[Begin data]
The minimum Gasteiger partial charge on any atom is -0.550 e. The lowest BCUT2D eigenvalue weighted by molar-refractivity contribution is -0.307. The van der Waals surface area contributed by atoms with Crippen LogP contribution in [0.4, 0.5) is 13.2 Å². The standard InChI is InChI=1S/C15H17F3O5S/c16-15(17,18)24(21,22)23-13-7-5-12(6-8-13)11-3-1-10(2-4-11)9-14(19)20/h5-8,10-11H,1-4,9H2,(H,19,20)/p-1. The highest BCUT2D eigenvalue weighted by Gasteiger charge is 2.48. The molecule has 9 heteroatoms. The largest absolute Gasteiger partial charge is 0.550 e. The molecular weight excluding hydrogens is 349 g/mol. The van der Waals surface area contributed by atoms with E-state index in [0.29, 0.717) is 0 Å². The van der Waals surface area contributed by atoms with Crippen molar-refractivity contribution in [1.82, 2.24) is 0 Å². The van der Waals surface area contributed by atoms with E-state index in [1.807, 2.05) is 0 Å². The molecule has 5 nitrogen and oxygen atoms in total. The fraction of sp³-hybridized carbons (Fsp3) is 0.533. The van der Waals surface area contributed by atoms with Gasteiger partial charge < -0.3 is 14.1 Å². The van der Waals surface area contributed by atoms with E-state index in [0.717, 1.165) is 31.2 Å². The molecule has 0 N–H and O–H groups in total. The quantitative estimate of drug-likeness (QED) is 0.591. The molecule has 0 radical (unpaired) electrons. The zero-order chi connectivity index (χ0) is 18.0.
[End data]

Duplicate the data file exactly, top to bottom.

The minimum Gasteiger partial charge on any atom is -0.550 e. The lowest BCUT2D eigenvalue weighted by molar-refractivity contribution is -0.307. The van der Waals surface area contributed by atoms with Crippen LogP contribution in [0.4, 0.5) is 13.2 Å². The standard InChI is InChI=1S/C15H17F3O5S/c16-15(17,18)24(21,22)23-13-7-5-12(6-8-13)11-3-1-10(2-4-11)9-14(19)20/h5-8,10-11H,1-4,9H2,(H,19,20)/p-1. The highest BCUT2D eigenvalue weighted by Gasteiger charge is 2.48. The molecule has 9 heteroatoms. The largest absolute Gasteiger partial charge is 0.550 e. The molecular weight excluding hydrogens is 349 g/mol. The van der Waals surface area contributed by atoms with E-state index in [0.29, 0.717) is 0 Å². The van der Waals surface area contributed by atoms with Crippen molar-refractivity contribution in [1.82, 2.24) is 0 Å². The van der Waals surface area contributed by atoms with E-state index in [1.807, 2.05) is 0 Å². The molecule has 5 nitrogen and oxygen atoms in total. The fraction of sp³-hybridized carbons (Fsp3) is 0.533. The van der Waals surface area contributed by atoms with Gasteiger partial charge < -0.3 is 14.1 Å². The van der Waals surface area contributed by atoms with E-state index in [0.717, 1.165) is 31.2 Å². The molecule has 0 N–H and O–H groups in total. The quantitative estimate of drug-likeness (QED) is 0.591. The molecule has 0 radical (unpaired) electrons. The zero-order chi connectivity index (χ0) is 18.0.